Teacher Stations 

I have had the chance to experience some wonderful teacher stations in between regular cancer related ones. I have become Mental Health Lead in school, which has enabled me to complete some interesting training to support my school in this area. This includes senior mental health lead training and youth mental first aid. I am thoroughly enjoying my role and making changes to support the mental health and well-being of pupils and staff. I think this interest comes from the battles I have endured on a personal basis because I have had to and continue to work even harder to maintain positive mental health and well-being. I love my job. I work full time and nothing stops me. I hope to continue progressing in my career. I want people to take to take from this that there is life after cancer, and life whilst living with cancer.  

Alumni of the Year 2020 

Due to COVID 19, I had to wait longer than planned to receive this amazing award. Nominated by two very dear friends, my old university acknowledged the fundraising and awareness raising that I have done since being diagnosed with cancer. What a day it was! Lunch with the vice chancellor and pro vice chancellor, a chance to address students graduating, and chance to be back in a place where I spent four glorious years. That award gave more drive to continue raising awareness and funds for the Royal Marsden. And I like to say that that award was everybody who has and continues to be part of my Finding Cyril army.  

The Finding Cyril Fund is growing 

My dad and I have a post 6 monthly scan ritual. We walk home from the Royal Marsden on the Fulham Road and there is a compulsory stop for cake in Maida Vale. My nine-year-old nephew joined us for the most recent of these walks. His bravery and determination has raised nearly £2000 that has been added to the Finding Cyril Fund, taking me closer to my dream of £20,000. This money goes directly to the Gynaecological surgical fund. To say my dad and I were bursting with pride that day is an understatement. This formidable little boy took to social media and explained each step of the way why people should share what he was doing and donate. He touched the hearts of a beautiful family outside the Marsden on the morning of the walk, and somebody who worked at the Marsden took the time to show him specialist machines and operating rooms. But he could not know just how much he helped me to get through that day. He reminded me that Finding Cyril needed an update, and that I must get that fund to, and hopefully beyond, my goal. So here’s a shout out to the one and only Raphael. I look forward to sharing that experience with India-Rose and Ariya. My two nieces are determined to become part of the walking army.  

Menopause station 2.0 

If bone density problems where not enough, I was forced to leave the train at another menopause station recently. This was due to another not so nice side effect of menopause… Vaginal atrophy. This is one that we might not want to talk about but it is important to open this conversation. I put up with it for nearly seven years. But it got too much recently. I was too uncomfortable not to take action. It was making me feel low and miserable. My consultant has told me for a few years now about how I could use vaginal oestrogen as only a small amount is absorbed into the system, but I felt that I could not do it. To me oestrogen was the devil. It fed my cancer. It made it violently take hold of my body. But my consultant was right. I would know when it was the right time. And I would say to anybody in my position to only do it when you’re ready. A few months back, my head would not have been right. I would have done it and then second guessed myself the whole time, fearing for the oestrogen would cause problems. By doing it when I was ready, I haven’t looked back. Instead, I feel happier, more comfortable, less pain, more like me, and just a little less angry at the menopause. It also made me feel a little younger whilst my body navigates something it should have not needed to do whilst I am so young. Another shout out is needed to my sister for her clever idea of toothbrush holders to keep reusable applicators in! There are many more menopause stations that I will be forced to stop as I progress on this journey, but I am blessed to have an amazing medical team behind me, picking me up and helping carry me at these times. Something as simple as recommending magnesium spray at night time has helped me sleep a little better.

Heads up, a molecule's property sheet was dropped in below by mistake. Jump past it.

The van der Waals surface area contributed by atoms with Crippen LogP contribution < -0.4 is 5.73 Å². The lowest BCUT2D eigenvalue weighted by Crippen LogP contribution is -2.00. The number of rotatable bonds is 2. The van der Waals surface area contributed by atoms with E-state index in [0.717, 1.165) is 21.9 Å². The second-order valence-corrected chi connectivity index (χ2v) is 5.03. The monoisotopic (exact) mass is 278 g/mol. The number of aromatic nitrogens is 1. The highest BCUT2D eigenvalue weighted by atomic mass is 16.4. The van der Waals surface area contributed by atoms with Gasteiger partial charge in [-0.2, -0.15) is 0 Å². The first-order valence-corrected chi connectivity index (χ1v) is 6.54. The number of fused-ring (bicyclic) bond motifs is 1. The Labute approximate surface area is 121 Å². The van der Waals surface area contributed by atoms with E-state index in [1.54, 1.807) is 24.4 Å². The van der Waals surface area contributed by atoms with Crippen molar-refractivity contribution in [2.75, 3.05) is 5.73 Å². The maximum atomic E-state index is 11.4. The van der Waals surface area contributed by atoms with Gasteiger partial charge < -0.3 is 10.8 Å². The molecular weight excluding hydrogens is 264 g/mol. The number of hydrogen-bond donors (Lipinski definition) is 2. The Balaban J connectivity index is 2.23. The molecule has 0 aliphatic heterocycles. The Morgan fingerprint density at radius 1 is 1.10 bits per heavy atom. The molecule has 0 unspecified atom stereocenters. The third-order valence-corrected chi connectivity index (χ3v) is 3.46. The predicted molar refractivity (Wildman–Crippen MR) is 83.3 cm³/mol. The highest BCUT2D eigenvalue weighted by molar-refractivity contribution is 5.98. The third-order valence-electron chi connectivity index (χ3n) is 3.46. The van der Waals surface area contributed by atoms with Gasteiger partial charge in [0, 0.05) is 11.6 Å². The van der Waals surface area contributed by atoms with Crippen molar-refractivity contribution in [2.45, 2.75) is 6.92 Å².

Scan or no scan, that  is the question…   

I had a recent medical stop that went very well. My oncologist spoke to me about how consistent my CA125 has been, and all my scans have been clear. She is happy for me to have a scan once a year. However, she feels it is important that I make this choice. So a scan is scheduled for the end of June but she is happy for me to change this. Do I know what to do? No. Is this a hard one? Yes. Part of my brain likes the idea of not having the build-up to a scan; the intense feelings of worry and pain. But part of me likes then having the reassurance of the scan – knowing that my body is okay, and is fighting to keep me safe and well.  

So that’s me. That’s what my cancer journey looks like right now. I hope to have shown the highs and the lows of living life here. Do I sometimes wish I didn’t have to live this way? Yes. But that is not healthy. This is me. This is my life, and I will continue to embrace it through any stop I have to contend with. And I will continue to be open about all the feelings this brings me.  

I hope this blog helps people to see that the struggles of a cancer diagnosis never really leave you. Whether you remain on treatment or not, they just change. I am approaching seven years since my first diagnosis. I am thankful to be free of cancer and with an amazing medical team behind me, keeping me well and helping me live. I hope this blog helps others to see what might be going on beyond what somebody living in the cancer world lets you see. It is all about coping. In the words of a little boy to his very loveable bear… 

“You’re braver than you believe, stronger than you seem, and smarter than you think.”  

2 thoughts on “

  1. Alison says:

    Thank you so much for the brutally honest update. Your outlook on life and how you are doing everything you can to grab the life you have, the cards you have been given and do what you want to do.
    Miss you in my kitchen, come visit soon. Lots of love xx


  2. Michael Leigh says:

    I am in awe of the honesty & balance of your account thus far. Your infectious smile clearly hides the challenges of living post-treatment .
    I sure you will have buoyed the spirits of everyone who has absorbed your observations.
    Your determination knows no limits!
    Go Best NIL